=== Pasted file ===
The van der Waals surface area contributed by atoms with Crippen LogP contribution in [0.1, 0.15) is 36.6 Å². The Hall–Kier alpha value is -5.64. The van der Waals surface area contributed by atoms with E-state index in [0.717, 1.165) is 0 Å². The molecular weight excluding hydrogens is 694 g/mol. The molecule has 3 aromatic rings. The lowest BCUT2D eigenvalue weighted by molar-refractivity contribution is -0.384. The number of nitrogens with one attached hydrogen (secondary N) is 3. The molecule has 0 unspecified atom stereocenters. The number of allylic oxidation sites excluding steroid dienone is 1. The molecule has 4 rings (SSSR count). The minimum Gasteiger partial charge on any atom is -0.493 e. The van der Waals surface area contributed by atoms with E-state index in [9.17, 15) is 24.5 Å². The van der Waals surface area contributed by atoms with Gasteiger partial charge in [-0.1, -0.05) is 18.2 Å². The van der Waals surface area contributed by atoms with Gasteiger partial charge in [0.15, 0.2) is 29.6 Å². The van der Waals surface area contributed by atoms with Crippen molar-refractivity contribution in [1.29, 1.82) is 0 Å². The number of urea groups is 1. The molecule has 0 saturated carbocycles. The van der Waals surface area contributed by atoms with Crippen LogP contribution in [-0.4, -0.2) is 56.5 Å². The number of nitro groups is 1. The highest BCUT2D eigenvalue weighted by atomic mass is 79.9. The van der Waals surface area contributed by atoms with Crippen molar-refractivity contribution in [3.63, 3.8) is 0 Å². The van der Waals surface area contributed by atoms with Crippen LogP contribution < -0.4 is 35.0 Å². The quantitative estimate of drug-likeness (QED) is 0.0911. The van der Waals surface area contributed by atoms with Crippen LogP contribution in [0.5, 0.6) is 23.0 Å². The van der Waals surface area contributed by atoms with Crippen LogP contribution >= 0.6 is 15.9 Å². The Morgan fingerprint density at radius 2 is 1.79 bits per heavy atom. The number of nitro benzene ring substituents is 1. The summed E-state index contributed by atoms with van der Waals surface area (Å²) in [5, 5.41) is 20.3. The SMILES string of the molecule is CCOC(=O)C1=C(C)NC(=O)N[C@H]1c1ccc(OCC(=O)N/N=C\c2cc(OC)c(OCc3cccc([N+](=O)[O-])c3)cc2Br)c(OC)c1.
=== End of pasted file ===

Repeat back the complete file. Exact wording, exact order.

The van der Waals surface area contributed by atoms with Crippen LogP contribution in [0.1, 0.15) is 36.6 Å². The Hall–Kier alpha value is -5.64. The van der Waals surface area contributed by atoms with E-state index in [0.717, 1.165) is 0 Å². The molecular weight excluding hydrogens is 694 g/mol. The molecule has 3 aromatic rings. The lowest BCUT2D eigenvalue weighted by molar-refractivity contribution is -0.384. The number of nitrogens with one attached hydrogen (secondary N) is 3. The molecule has 0 unspecified atom stereocenters. The number of allylic oxidation sites excluding steroid dienone is 1. The molecule has 4 rings (SSSR count). The minimum Gasteiger partial charge on any atom is -0.493 e. The van der Waals surface area contributed by atoms with E-state index in [9.17, 15) is 24.5 Å². The van der Waals surface area contributed by atoms with Gasteiger partial charge in [-0.1, -0.05) is 18.2 Å². The van der Waals surface area contributed by atoms with Gasteiger partial charge in [0.15, 0.2) is 29.6 Å². The van der Waals surface area contributed by atoms with Crippen molar-refractivity contribution in [1.29, 1.82) is 0 Å². The number of urea groups is 1. The molecule has 0 saturated carbocycles. The van der Waals surface area contributed by atoms with Crippen LogP contribution in [-0.4, -0.2) is 56.5 Å². The number of nitro groups is 1. The highest BCUT2D eigenvalue weighted by atomic mass is 79.9. The van der Waals surface area contributed by atoms with Crippen molar-refractivity contribution in [3.63, 3.8) is 0 Å². The van der Waals surface area contributed by atoms with Crippen LogP contribution < -0.4 is 35.0 Å². The quantitative estimate of drug-likeness (QED) is 0.0911. The van der Waals surface area contributed by atoms with Crippen LogP contribution in [0.5, 0.6) is 23.0 Å². The van der Waals surface area contributed by atoms with Crippen LogP contribution >= 0.6 is 15.9 Å². The Morgan fingerprint density at radius 2 is 1.79 bits per heavy atom. The number of nitro benzene ring substituents is 1. The summed E-state index contributed by atoms with van der Waals surface area (Å²) in [5, 5.41) is 20.3. The SMILES string of the molecule is CCOC(=O)C1=C(C)NC(=O)N[C@H]1c1ccc(OCC(=O)N/N=C\c2cc(OC)c(OCc3cccc([N+](=O)[O-])c3)cc2Br)c(OC)c1.